Adult Comics and Mature Readers
I will first explain how I employ the term mature. For this section of the chapter, I would like to draw attention to Berndt’s (2006) essay, “Adult Manga: Maruo Suehiro’s Historically Ambiguous Comics,” and how “adult” is used in comics:
In comics’ discourse, however, the attributive term “adult” refers less to economical or cultural maturation than to issues like the following three: first, to sexual or pornographic content; second, to a specific kind of reader [...] and third, to comics as a valuable form of art. [...] “Adult” should be understood less as a matter of thematic content or reader’s age-groups than as a mode of expression and a way of reading. (Berndt 2006, 109)
From here on I will refer to the third kind of comics described by Berndt as “mature,” while limiting the use of “adult” to those referring to adult topics not aimed at children or teenage audiences. Although I agree with Berndt’s reasoning, I prefer the word “mature” (when applied to comics) due to both the subtleties of the term and what it connotes as a process.
The revival of a national graphic novel is addressed in the widely influential monograph La Novela Grdfica [The Graphic Novel] by Santiago Garcia (2010). According to Garcia, comics have grown up into graphic novels. In Garcia’s statement “along the past twenty-five years a phenomenon took place as comics arose as an adult art form” (2010, 15), he uses “adult” to mean “mature,” implying a rich medium and stressing the process implied by the word.
Some researchers analyze “adult” comics with a focus on topics and reader age, instead of approaching graphic novels as a mature art form. This attitude stems from the old idea that comic books are meant for children. It is well accepted that manga as a medium touches on a myriad of topics for a diversity of readers. While most manga titles released today in European and American markets are mainstream teenage-oriented series, in Spain adult topics were introduced with the very first manga publication.3 However, only within the last decade (and with the arrival of gafo- taku) has a mature Spanish manga industry emerged.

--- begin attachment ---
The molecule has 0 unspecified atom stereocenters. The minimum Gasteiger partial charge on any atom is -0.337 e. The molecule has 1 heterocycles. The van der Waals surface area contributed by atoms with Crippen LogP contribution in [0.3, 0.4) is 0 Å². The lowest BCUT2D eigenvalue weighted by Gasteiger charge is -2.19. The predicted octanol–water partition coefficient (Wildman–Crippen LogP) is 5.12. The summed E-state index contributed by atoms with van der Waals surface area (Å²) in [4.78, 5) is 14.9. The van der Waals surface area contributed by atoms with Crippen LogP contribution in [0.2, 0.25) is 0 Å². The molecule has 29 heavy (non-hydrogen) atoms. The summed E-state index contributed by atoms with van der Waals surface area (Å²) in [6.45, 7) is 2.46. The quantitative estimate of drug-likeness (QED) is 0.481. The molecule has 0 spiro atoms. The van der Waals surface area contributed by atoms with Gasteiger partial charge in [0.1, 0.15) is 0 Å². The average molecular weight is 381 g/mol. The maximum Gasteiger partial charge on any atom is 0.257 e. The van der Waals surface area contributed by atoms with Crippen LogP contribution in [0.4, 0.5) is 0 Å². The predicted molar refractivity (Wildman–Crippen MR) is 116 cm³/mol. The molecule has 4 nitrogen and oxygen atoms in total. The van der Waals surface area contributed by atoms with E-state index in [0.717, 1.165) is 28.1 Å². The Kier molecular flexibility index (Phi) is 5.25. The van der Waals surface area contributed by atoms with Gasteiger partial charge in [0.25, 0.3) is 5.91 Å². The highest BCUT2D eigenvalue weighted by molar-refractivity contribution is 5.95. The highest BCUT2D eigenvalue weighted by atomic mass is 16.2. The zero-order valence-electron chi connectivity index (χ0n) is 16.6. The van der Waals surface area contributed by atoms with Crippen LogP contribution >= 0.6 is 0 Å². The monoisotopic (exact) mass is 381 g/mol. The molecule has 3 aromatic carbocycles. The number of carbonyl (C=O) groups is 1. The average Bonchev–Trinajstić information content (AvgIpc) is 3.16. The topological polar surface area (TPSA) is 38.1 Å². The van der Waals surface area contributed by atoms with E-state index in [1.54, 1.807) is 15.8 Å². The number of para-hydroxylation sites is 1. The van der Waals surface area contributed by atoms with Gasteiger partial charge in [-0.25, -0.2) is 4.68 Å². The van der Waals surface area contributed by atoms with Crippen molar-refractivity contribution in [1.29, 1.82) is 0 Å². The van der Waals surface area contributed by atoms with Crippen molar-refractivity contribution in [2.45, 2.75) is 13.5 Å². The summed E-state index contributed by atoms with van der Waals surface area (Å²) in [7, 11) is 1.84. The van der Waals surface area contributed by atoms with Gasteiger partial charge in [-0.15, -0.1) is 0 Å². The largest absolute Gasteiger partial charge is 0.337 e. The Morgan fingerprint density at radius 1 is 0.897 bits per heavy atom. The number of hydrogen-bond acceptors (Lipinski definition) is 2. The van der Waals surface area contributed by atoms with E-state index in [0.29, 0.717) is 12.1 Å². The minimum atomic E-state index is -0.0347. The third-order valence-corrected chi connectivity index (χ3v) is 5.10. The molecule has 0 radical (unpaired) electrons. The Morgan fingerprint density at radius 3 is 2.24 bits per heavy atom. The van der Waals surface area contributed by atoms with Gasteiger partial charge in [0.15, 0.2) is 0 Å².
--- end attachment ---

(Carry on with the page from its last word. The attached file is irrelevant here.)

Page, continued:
On the matter of how the label relates back to consumers, gafotaku is driven by historical, conceptual, and intellectual concerns, rather than by specific themes or genres, and therefore it should be acknowledged as mature. A mature reader seeks titles outside the mainstream, distinct in regard to form, visuals, and narrative. Here I refer to those titles that do not have an original artistic intention but rather are meant for popular consumption as mainstream. Although this applies to all manga,4 in Japan, in Europe, and the US scholars distinguish between popular titles and those that should be addressed as art because the latter resemble bande dessinee (BD) and use alternative comics’s stylistic language or because both the works and the mangaka [manga artists] have gained a reputation as experimental or avant-garde due to groundbreaking or unusual narratives. Of course it is possible to read mainstream manga in a mature way, but non-mature readers do not seek this experience, preferring rapid consumption. Therefore, I use the word “mature” rather than “adult” to address the readers who do not only read mainstream manga titles but also read a broader range of titles. If they read mainstream manga, they may seek a deeper experience than rapid consumption. “Mature” suggests a degree of comics-related knowledge or expertise regarding a specific topic, while “adult” implies an age:
The idea behind this argument is the absolute equality between the maturity of the public and the maturity of the work. Claiming for itself a mature audience, the graphic novel implies it is a mature medium too. [...] It cannot be said that, by the simple fact of being addressed to an adult audience, the product must necessarily be mature and therefore more developed, or vice versa. There is a confusion of terms that, although related, are not interdependent: the adult/mature/developed comic on one hand, and the comic meant for an adult/mature/educated public on the other. (Gomez Salamanca 2013, 176-177)